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Thursday, April 18, 2024

Title: New Blood Test for Colon Cancer Detection Offers Promising Advancements

Early detection of colon cancer has long been heralded as crucial in preventing the majority of deaths from this disease, potentially saving up to 73 percent of lives. However, despite the clear benefits, only 50 to 75 percent of middle-aged and older adults who should undergo regular screenings are actually being tested. One significant deterrent to screening uptake, according to doctors, is the invasive nature of current screening methods.

However, there is optimism on the horizon with the emergence of a much simpler screening method: a blood test. Gastroenterologists anticipate that such tests could soon become a routine part of annual physical exams, eliminating the need for more invasive procedures.

A recent study published in The New England Journal of Medicine evaluated a blood test called Shield, developed by Guardant Health, which searches for DNA fragments shed by colon cancers and large polyps. The study found that Shield detected 87 percent of early and curable stage cancers with a 10 percent false positive rate. This breakthrough holds significant promise for improving colon cancer detection rates.

Despite its potential, the blood test has limitations. While it effectively identifies cancers, it misses the majority of large polyps, detecting only 13 percent of them. In contrast, fecal tests detect 43 percent, and colonoscopies find 94 percent of large polyps. Given that some polyps can progress to cancer over time, this shortcoming raises concerns among medical professionals.

Dr. Barbara Jung, chair of the department of medicine at the University of Washington, stresses the importance of informing patients fully about the test’s capabilities and limitations. Patients must understand that while the blood test aids in early cancer detection, it does not prevent cancer by detecting precancerous polyps.

Moreover, the frequency of blood test screenings remains uncertain, with Guardant suggesting every three years. Dr. Jung emphasizes the need for additional research, especially to assess the test’s performance in younger individuals not eligible for existing screening methods.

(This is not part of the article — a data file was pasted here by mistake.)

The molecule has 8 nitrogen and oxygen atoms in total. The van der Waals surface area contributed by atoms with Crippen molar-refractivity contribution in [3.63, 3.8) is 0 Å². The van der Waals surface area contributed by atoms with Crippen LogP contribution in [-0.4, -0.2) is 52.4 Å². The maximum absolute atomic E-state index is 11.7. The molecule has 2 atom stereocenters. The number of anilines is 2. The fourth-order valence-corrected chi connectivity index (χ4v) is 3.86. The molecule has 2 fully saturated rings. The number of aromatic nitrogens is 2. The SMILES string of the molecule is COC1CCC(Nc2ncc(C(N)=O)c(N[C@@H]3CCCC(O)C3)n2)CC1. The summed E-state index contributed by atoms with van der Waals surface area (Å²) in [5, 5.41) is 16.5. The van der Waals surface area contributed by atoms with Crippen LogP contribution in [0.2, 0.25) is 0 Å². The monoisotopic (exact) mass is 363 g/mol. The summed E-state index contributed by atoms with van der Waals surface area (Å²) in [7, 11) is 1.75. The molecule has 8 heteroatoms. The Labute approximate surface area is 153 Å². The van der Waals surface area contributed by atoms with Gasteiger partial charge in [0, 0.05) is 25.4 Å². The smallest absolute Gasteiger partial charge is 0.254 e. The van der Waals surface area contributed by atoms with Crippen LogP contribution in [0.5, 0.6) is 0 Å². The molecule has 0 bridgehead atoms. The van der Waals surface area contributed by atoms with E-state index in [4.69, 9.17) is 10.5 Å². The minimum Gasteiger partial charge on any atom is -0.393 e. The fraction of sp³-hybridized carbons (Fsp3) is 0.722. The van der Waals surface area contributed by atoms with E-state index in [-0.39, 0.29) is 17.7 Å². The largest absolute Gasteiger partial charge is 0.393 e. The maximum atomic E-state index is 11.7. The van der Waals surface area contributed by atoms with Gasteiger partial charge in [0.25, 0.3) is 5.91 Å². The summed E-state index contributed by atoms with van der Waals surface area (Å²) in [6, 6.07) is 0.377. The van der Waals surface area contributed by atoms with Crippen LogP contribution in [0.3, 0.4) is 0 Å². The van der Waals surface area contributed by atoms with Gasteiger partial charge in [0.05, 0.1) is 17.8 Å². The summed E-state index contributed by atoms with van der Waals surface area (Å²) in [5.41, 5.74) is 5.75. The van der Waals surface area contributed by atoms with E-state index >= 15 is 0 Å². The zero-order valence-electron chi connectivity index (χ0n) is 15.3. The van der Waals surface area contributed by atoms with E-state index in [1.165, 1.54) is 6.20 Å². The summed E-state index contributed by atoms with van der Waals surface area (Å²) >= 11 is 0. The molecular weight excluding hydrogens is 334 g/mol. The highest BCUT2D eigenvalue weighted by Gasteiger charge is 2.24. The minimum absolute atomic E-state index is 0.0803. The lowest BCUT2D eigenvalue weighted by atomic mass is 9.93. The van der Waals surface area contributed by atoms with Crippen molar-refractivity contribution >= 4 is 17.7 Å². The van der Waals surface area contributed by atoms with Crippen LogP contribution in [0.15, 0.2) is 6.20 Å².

A significant consideration for widespread adoption of the blood test is its cost. Guardant Health has applied for FDA approval, with current pricing set at $895 for those opting to pay out of pocket. However, the company intends to work with insurers to establish pricing if the test gains approval.

Dr. William Grady, medical director of the gastrointestinal cancer prevention program at the Fred Hutchinson Cancer Center, anticipates that the cost may align with other screening methods, such as the Cologuard fecal test or colonoscopies. These tests, while more expensive, are typically covered by insurance.

Dr. May underscores the importance of recognizing that the blood test differs from other screening methods. While colonoscopies and fecal tests focus on prevention, the blood test primarily aids in early detection. However, its simplicity and ease of administration could outweigh its limitations, potentially leading to higher screening rates and ultimately fewer deaths from colon cancer.

Dr. John M. Carethers, vice chancellor for health sciences at the University of California, San Diego, echoes this sentiment, emphasizing that the best screening test is the one that patients are most likely to complete. If the blood test encourages more individuals to undergo screening, it could significantly impact reducing colon cancer mortality rates.

the introduction of a blood test for colon cancer detection represents a promising advancement in improving screening rates and ultimately saving lives. While further research and consideration of its limitations are warranted, the potential benefits are substantial, offering hope for a future with fewer deaths from this prevalent disease.

Jonathan James
Jonathan James
I serve as a Senior Executive Journalist of The National Era
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